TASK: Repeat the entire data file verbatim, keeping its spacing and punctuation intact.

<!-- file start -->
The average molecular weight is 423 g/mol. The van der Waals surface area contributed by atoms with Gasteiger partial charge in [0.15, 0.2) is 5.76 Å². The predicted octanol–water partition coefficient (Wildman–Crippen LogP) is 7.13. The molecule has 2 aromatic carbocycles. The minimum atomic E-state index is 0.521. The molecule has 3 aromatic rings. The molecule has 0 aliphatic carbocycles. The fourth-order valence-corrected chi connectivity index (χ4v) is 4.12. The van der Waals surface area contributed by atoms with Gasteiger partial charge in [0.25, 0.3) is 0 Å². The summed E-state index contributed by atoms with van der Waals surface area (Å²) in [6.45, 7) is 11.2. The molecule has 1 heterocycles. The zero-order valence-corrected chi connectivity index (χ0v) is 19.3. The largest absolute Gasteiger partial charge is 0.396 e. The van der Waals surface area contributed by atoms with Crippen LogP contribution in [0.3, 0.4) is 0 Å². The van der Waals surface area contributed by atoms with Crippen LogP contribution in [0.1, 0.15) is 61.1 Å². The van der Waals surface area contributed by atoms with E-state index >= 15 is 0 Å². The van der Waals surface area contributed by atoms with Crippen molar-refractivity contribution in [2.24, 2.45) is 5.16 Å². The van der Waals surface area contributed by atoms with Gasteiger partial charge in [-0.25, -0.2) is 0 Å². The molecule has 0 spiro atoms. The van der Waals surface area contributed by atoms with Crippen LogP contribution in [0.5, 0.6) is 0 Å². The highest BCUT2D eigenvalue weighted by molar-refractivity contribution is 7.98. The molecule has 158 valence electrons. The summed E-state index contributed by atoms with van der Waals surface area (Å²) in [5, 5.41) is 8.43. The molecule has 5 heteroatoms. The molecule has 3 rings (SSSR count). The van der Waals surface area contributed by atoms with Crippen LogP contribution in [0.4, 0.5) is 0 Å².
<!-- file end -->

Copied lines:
The average molecular weight is 423 g/mol. The van der Waals surface area contributed by atoms with Gasteiger partial charge in [0.15, 0.2) is 5.76 Å². The predicted octanol–water partition coefficient (Wildman–Crippen LogP) is 7.13. The molecule has 2 aromatic carbocycles. The minimum atomic E-state index is 0.521. The molecule has 3 aromatic rings. The molecule has 0 aliphatic carbocycles. The fourth-order valence-corrected chi connectivity index (χ4v) is 4.12. The van der Waals surface area contributed by atoms with Gasteiger partial charge in [0.25, 0.3) is 0 Å². The summed E-state index contributed by atoms with van der Waals surface area (Å²) in [6.45, 7) is 11.2. The molecule has 1 heterocycles. The zero-order valence-corrected chi connectivity index (χ0v) is 19.3. The largest absolute Gasteiger partial charge is 0.396 e. The van der Waals surface area contributed by atoms with Crippen LogP contribution in [0.3, 0.4) is 0 Å². The van der Waals surface area contributed by atoms with Crippen LogP contribution in [0.1, 0.15) is 61.1 Å². The van der Waals surface area contributed by atoms with E-state index >= 15 is 0 Å². The van der Waals surface area contributed by atoms with Crippen molar-refractivity contribution in [2.24, 2.45) is 5.16 Å². The van der Waals surface area contributed by atoms with Gasteiger partial charge in [-0.25, -0.2) is 0 Å². The molecule has 0 spiro atoms. The van der Waals surface area contributed by atoms with Crippen LogP contribution in [0.5, 0.6) is 0 Å². The highest BCUT2D eigenvalue weighted by molar-refractivity contribution is 7.98. The molecule has 158 valence electrons. The summed E-state index contributed by atoms with van der Waals surface area (Å²) in [5, 5.41) is 8.43. The molecule has 5 heteroatoms. The molecule has 3 rings (SSSR count). The van der Waals surface area contributed by atoms with Crippen LogP contribution in [0.4, 0.5) is 0 Å².